How do you get high schoolers to dance in class you ask? First and foremost as the teacher I am the example and make a fool of myself learning the dances with them. Sometimes we try a song and part way through the students decide they are over it, usually because it is too hard, so we quickly revert to one of their standby favorites, which varies by class. I did have once class who was never as into dancing, but most classes come in excited and shouting baile viernes! I have found it is a great way to get those Friday wiggles out at the beginning of class, especially on game days and before long weekends like today. 
Try it out and let me know how it goes!
- Allison 


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Best of 2014: #2 Para Empezar

My second most popular post this year also comes from this summer. Apparently I need more time for blog reflection while taking long stroller walks on the bike trails during the school year. :) This year the way we have been starting class looks a lot like what you see below. Tuesdays & Thursdays we complete free reading, Wednesday is music and Friday we dance. I still need to find a "thing" for Monday, since without a specific task, and it being Monday I am often not prepared and we just go right into the days' lesson. I should really make a PowerPoint of backup Monday Para Empezar activities. If you have any great ideas, please let me know!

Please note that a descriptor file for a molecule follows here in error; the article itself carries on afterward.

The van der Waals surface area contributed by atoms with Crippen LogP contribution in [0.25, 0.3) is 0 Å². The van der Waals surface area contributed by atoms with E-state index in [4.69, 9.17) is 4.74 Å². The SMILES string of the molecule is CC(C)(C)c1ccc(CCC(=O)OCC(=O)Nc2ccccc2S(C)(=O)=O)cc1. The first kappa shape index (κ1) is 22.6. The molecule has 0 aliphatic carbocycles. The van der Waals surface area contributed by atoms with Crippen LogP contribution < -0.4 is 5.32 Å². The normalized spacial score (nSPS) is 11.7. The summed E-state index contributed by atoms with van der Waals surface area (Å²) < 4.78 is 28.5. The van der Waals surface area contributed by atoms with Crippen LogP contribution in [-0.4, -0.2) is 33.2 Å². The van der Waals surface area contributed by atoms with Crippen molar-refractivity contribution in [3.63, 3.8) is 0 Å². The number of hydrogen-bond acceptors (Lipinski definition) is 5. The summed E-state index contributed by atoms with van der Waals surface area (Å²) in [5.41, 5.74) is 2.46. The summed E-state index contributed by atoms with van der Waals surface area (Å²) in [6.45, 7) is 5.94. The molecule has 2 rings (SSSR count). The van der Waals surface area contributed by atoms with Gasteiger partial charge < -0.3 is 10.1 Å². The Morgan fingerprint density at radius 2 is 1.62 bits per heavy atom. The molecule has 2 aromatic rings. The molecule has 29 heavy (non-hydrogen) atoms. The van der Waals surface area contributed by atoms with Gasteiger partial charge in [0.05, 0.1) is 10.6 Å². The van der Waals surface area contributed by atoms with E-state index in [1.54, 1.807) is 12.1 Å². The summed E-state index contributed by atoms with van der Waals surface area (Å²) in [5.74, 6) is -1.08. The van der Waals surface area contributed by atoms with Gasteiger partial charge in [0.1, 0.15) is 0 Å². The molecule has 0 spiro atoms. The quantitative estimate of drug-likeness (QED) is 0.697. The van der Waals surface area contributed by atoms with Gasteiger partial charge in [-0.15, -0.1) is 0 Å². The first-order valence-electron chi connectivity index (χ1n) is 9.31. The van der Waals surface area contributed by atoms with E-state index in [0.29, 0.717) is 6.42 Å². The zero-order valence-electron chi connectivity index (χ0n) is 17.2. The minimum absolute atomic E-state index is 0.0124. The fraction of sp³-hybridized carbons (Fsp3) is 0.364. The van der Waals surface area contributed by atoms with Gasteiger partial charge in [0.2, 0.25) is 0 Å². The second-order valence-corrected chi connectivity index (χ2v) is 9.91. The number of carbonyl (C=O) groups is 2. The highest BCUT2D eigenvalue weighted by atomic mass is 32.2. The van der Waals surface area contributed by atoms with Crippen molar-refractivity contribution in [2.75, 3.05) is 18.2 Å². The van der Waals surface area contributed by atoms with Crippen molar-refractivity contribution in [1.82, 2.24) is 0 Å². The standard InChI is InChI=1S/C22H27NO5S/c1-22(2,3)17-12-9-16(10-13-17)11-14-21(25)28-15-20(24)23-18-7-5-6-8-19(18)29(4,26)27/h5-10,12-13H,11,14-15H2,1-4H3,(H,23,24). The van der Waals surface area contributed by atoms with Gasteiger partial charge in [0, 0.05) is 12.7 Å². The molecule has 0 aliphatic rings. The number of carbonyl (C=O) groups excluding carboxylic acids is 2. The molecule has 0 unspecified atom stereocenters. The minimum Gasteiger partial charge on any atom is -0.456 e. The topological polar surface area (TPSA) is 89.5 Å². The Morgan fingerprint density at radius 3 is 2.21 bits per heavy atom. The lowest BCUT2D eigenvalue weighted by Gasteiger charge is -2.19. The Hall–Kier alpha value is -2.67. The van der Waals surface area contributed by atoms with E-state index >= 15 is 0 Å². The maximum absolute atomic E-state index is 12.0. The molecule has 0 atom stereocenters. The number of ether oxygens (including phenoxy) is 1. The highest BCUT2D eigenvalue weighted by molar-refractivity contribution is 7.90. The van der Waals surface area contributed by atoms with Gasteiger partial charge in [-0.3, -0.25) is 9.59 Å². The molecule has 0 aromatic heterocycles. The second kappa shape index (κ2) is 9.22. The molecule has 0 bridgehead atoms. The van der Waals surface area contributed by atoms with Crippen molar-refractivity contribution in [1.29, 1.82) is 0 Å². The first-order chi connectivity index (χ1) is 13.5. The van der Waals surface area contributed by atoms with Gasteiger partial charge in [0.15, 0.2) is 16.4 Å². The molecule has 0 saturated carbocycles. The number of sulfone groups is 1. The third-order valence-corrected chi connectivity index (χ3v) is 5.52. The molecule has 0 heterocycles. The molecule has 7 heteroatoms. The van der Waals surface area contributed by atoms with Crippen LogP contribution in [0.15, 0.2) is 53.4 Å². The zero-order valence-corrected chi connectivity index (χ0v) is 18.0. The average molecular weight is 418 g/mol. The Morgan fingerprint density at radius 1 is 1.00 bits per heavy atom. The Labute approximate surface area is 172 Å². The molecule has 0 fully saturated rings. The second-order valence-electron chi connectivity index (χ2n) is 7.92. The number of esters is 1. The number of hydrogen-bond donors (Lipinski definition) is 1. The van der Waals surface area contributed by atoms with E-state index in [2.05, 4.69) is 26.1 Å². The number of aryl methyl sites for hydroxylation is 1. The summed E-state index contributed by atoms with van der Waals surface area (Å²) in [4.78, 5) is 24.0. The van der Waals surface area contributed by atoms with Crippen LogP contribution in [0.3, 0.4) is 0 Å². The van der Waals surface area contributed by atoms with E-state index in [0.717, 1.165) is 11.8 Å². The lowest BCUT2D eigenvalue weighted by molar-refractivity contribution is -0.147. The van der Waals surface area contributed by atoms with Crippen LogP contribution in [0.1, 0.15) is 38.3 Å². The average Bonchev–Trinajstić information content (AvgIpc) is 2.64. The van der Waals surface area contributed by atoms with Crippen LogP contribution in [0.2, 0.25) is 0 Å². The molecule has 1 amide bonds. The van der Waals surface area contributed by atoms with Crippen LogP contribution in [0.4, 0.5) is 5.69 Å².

Best of 2014
One of the best forms of classroom management I have found, is having a bell ringer, or as we call it in my class Para Empezar, up and ready for the students to complete as they walk into the classroom. They know that as they walk in there is a task they should be completing, so it helps to get them to their seats and thinking about Spanish. At first I would write what each class should be doing on the white board, but this was both old school and took up a lot of time each morning. I then switched to a powerpoint which I know keep on my desktop and just add to throughout the year. This way I can also reuse things from class to class or year to year  including any of the following: reading and answering questions about a Spanish meme, video, teaser to new topic, or review from previous day's lesson. Slowly I started implementing a certain activity for each day's bell ringer. Now our week of Para Empezar looks something like this.


Loco lunes - This is usually a short video I found on Pinterest relating to their topic, holiday or a current event item of interest. It is a great way to grab their attention on a dreary Monday while sneaking in an entertaining cultural authentic listening source.



martes y jueves - leer - We start both Tuesday & Thursday by having about 5-10 minutes of free voluntary reading. See this post about how I started my own classroom library. Students know on these two days they go straight to the shelf and pick out something to read.